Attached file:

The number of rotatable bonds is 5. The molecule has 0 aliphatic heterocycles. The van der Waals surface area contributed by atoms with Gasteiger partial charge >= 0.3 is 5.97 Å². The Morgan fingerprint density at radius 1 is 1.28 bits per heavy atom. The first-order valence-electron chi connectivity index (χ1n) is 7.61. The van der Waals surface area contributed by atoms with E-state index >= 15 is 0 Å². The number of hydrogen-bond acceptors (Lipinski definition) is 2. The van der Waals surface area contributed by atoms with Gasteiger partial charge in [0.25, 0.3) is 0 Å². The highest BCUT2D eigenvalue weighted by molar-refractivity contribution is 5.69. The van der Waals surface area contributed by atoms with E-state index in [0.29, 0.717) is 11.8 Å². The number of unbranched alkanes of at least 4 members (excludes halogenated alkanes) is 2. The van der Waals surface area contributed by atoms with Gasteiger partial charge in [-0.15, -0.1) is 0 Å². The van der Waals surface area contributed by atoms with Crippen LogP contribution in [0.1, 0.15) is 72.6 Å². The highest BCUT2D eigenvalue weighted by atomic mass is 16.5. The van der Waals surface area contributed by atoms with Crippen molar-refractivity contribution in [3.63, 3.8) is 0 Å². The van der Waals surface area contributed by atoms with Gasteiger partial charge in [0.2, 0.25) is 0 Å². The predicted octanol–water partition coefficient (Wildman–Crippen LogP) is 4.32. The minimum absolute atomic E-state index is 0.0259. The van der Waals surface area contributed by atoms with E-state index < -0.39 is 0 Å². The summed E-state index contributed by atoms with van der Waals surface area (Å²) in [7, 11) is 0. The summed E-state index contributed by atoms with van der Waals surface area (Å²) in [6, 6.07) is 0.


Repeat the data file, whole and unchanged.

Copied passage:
The number of rotatable bonds is 5. The molecule has 0 aliphatic heterocycles. The van der Waals surface area contributed by atoms with Gasteiger partial charge >= 0.3 is 5.97 Å². The Morgan fingerprint density at radius 1 is 1.28 bits per heavy atom. The first-order valence-electron chi connectivity index (χ1n) is 7.61. The van der Waals surface area contributed by atoms with E-state index >= 15 is 0 Å². The number of hydrogen-bond acceptors (Lipinski definition) is 2. The van der Waals surface area contributed by atoms with Gasteiger partial charge in [0.25, 0.3) is 0 Å². The highest BCUT2D eigenvalue weighted by molar-refractivity contribution is 5.69. The van der Waals surface area contributed by atoms with E-state index in [0.29, 0.717) is 11.8 Å². The number of unbranched alkanes of at least 4 members (excludes halogenated alkanes) is 2. The van der Waals surface area contributed by atoms with Gasteiger partial charge in [-0.15, -0.1) is 0 Å². The van der Waals surface area contributed by atoms with Crippen LogP contribution in [0.1, 0.15) is 72.6 Å². The highest BCUT2D eigenvalue weighted by atomic mass is 16.5. The van der Waals surface area contributed by atoms with Crippen molar-refractivity contribution in [3.63, 3.8) is 0 Å². The van der Waals surface area contributed by atoms with Gasteiger partial charge in [0.2, 0.25) is 0 Å². The predicted octanol–water partition coefficient (Wildman–Crippen LogP) is 4.32. The minimum absolute atomic E-state index is 0.0259. The van der Waals surface area contributed by atoms with E-state index < -0.39 is 0 Å². The summed E-state index contributed by atoms with van der Waals surface area (Å²) in [7, 11) is 0. The summed E-state index contributed by atoms with van der Waals surface area (Å²) in [6, 6.07) is 0.